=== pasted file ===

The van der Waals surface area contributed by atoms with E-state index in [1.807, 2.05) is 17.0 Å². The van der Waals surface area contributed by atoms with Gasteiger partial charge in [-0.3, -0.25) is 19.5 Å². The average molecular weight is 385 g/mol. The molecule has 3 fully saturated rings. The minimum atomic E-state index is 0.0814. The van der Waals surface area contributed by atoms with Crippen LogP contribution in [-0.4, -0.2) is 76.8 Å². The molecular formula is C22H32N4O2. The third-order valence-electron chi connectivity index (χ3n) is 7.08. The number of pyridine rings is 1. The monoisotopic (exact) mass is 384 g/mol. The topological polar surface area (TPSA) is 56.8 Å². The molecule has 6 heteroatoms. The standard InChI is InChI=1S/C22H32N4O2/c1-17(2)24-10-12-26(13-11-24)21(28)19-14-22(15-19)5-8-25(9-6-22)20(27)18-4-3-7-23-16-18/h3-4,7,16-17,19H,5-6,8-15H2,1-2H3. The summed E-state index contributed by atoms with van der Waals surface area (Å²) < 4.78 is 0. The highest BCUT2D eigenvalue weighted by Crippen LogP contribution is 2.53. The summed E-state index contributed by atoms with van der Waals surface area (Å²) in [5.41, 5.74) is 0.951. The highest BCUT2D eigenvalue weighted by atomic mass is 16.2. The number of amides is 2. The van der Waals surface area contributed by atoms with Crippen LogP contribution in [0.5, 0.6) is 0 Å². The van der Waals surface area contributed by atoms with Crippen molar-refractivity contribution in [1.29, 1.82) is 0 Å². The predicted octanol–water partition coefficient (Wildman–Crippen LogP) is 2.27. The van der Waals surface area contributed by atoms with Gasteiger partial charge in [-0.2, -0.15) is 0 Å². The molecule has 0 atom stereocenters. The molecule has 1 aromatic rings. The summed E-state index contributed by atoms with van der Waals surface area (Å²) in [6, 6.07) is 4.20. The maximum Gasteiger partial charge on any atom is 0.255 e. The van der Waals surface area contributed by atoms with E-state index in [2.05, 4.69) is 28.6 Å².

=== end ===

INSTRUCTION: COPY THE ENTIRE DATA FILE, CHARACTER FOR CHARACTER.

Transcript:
The van der Waals surface area contributed by atoms with E-state index in [1.807, 2.05) is 17.0 Å². The van der Waals surface area contributed by atoms with Gasteiger partial charge in [-0.3, -0.25) is 19.5 Å². The average molecular weight is 385 g/mol. The molecule has 3 fully saturated rings. The minimum atomic E-state index is 0.0814. The van der Waals surface area contributed by atoms with Crippen LogP contribution in [-0.4, -0.2) is 76.8 Å². The molecular formula is C22H32N4O2. The third-order valence-electron chi connectivity index (χ3n) is 7.08. The number of pyridine rings is 1. The monoisotopic (exact) mass is 384 g/mol. The topological polar surface area (TPSA) is 56.8 Å². The molecule has 6 heteroatoms. The standard InChI is InChI=1S/C22H32N4O2/c1-17(2)24-10-12-26(13-11-24)21(28)19-14-22(15-19)5-8-25(9-6-22)20(27)18-4-3-7-23-16-18/h3-4,7,16-17,19H,5-6,8-15H2,1-2H3. The summed E-state index contributed by atoms with van der Waals surface area (Å²) < 4.78 is 0. The highest BCUT2D eigenvalue weighted by Crippen LogP contribution is 2.53. The summed E-state index contributed by atoms with van der Waals surface area (Å²) in [5.41, 5.74) is 0.951. The highest BCUT2D eigenvalue weighted by atomic mass is 16.2. The number of amides is 2. The van der Waals surface area contributed by atoms with Crippen LogP contribution in [0.5, 0.6) is 0 Å². The van der Waals surface area contributed by atoms with Crippen molar-refractivity contribution in [1.29, 1.82) is 0 Å². The predicted octanol–water partition coefficient (Wildman–Crippen LogP) is 2.27. The van der Waals surface area contributed by atoms with Gasteiger partial charge in [-0.2, -0.15) is 0 Å². The molecule has 0 atom stereocenters. The molecule has 1 aromatic rings. The summed E-state index contributed by atoms with van der Waals surface area (Å²) in [6, 6.07) is 4.20. The maximum Gasteiger partial charge on any atom is 0.255 e. The van der Waals surface area contributed by atoms with E-state index in [2.05, 4.69) is 28.6 Å².